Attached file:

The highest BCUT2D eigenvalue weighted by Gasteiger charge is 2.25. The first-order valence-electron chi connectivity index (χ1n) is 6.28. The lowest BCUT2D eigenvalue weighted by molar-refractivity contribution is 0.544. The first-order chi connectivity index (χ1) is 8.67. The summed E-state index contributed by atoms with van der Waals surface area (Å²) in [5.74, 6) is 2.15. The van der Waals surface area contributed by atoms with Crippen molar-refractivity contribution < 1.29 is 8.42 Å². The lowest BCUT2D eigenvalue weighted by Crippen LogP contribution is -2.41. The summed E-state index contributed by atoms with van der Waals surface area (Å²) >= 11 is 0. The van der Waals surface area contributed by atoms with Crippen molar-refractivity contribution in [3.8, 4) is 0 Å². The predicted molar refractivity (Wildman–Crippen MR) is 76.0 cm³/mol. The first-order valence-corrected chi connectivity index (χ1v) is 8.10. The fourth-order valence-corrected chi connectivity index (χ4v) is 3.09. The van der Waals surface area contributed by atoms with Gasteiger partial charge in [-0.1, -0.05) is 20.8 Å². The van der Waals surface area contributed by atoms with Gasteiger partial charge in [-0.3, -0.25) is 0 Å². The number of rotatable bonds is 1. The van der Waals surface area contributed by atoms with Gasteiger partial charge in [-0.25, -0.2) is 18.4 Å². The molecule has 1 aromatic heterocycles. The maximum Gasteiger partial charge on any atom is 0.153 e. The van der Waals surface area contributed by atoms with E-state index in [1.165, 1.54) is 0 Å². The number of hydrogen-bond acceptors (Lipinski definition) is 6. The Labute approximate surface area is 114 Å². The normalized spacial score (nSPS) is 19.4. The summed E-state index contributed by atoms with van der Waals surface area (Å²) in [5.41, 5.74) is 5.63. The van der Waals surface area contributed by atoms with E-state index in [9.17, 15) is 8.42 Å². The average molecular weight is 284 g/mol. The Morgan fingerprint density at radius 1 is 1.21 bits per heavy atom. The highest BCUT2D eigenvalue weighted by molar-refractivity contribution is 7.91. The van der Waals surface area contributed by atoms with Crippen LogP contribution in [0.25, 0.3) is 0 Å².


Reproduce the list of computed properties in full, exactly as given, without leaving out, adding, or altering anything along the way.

The highest BCUT2D eigenvalue weighted by Gasteiger charge is 2.25. The first-order valence-electron chi connectivity index (χ1n) is 6.28. The lowest BCUT2D eigenvalue weighted by molar-refractivity contribution is 0.544. The first-order chi connectivity index (χ1) is 8.67. The summed E-state index contributed by atoms with van der Waals surface area (Å²) in [5.74, 6) is 2.15. The van der Waals surface area contributed by atoms with Crippen molar-refractivity contribution < 1.29 is 8.42 Å². The lowest BCUT2D eigenvalue weighted by Crippen LogP contribution is -2.41. The summed E-state index contributed by atoms with van der Waals surface area (Å²) >= 11 is 0. The van der Waals surface area contributed by atoms with Crippen molar-refractivity contribution in [3.8, 4) is 0 Å². The predicted molar refractivity (Wildman–Crippen MR) is 76.0 cm³/mol. The first-order valence-corrected chi connectivity index (χ1v) is 8.10. The fourth-order valence-corrected chi connectivity index (χ4v) is 3.09. The van der Waals surface area contributed by atoms with Gasteiger partial charge in [-0.1, -0.05) is 20.8 Å². The van der Waals surface area contributed by atoms with Gasteiger partial charge in [-0.3, -0.25) is 0 Å². The number of rotatable bonds is 1. The van der Waals surface area contributed by atoms with Gasteiger partial charge in [-0.25, -0.2) is 18.4 Å². The molecule has 1 aromatic heterocycles. The maximum Gasteiger partial charge on any atom is 0.153 e. The van der Waals surface area contributed by atoms with E-state index in [1.165, 1.54) is 0 Å². The number of hydrogen-bond acceptors (Lipinski definition) is 6. The Labute approximate surface area is 114 Å². The normalized spacial score (nSPS) is 19.4. The summed E-state index contributed by atoms with van der Waals surface area (Å²) in [5.41, 5.74) is 5.63. The van der Waals surface area contributed by atoms with E-state index in [9.17, 15) is 8.42 Å². The average molecular weight is 284 g/mol. The Morgan fingerprint density at radius 1 is 1.21 bits per heavy atom. The highest BCUT2D eigenvalue weighted by molar-refractivity contribution is 7.91. The van der Waals surface area contributed by atoms with Crippen LogP contribution in [0.25, 0.3) is 0 Å².